‘Shush,’ I told my inner critic. Enough said in the aftermath of a front page Turkey Explosion-False Visualization combo earlier this week in our hometown newspaper. I vowed to zip it regarding an ongoing irritation that offends my eyes and riles my editor’s soul every time I see it.
But I just encountered the hideous police-report logo again, in the June 29th issue, as I prepared my recycling bundle. It is used liberally, as if it is something special associated with the Gazette brand.
For the love of the newspaper gods, in the name of all that is sacred and holy – and possible – in modern graphic design, please kill this logo. Wipe it from your system and from our collective memory.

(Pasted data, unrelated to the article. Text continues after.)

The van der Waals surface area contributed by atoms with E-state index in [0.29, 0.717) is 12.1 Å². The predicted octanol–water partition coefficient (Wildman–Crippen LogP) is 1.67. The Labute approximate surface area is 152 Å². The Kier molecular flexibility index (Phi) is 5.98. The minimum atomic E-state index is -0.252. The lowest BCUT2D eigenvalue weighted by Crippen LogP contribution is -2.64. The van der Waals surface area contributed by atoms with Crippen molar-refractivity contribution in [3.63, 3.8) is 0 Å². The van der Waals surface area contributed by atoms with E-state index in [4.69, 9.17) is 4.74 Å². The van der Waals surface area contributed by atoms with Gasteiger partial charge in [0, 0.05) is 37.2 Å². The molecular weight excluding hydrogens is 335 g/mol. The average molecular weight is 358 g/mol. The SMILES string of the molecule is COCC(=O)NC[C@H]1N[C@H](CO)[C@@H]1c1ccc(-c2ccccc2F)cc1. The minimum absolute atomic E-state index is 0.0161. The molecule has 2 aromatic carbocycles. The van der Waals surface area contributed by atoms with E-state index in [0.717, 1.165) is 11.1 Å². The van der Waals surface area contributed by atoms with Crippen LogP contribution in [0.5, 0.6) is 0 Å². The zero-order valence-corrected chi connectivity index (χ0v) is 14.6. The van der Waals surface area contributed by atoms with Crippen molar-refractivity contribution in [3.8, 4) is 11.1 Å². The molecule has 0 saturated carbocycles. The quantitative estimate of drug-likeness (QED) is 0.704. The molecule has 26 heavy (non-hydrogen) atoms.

If you do not know why it’s so offensive to the eyes of so many you’ll just have to take my word for it. I’m sorry. I have compassion for all who produce a daily paper. It’s far from easy. But there’s no room for primitive, ugly, orange logos above the masthead of our Paper of Record. Such atrocities were deemed unfit for publication back in the mid-80s, when the Gazette was emerging from the B&W days and we started using garish splotches of color anywhere because we could. Lurid cut-and-paste clip art sure as heck doesn’t fly now.
There is no need for a “breaking news” banner, sports cutout or index above the Gazette masthead, anyway. Readers are able to find their way around a 14-page paper without USA Today-style navigation aids.
If there is extra space on the front page fill it with stories or large photos, the latter of which I was busted for on a regular basis. We all fall prey to stylistic peccadilloes. Mine happened to be four-column horizontal or three-column vertical giant pictures of cute kids. I liked those better than head-and-shoulders shots of talking “chairpersons” standing at podiums.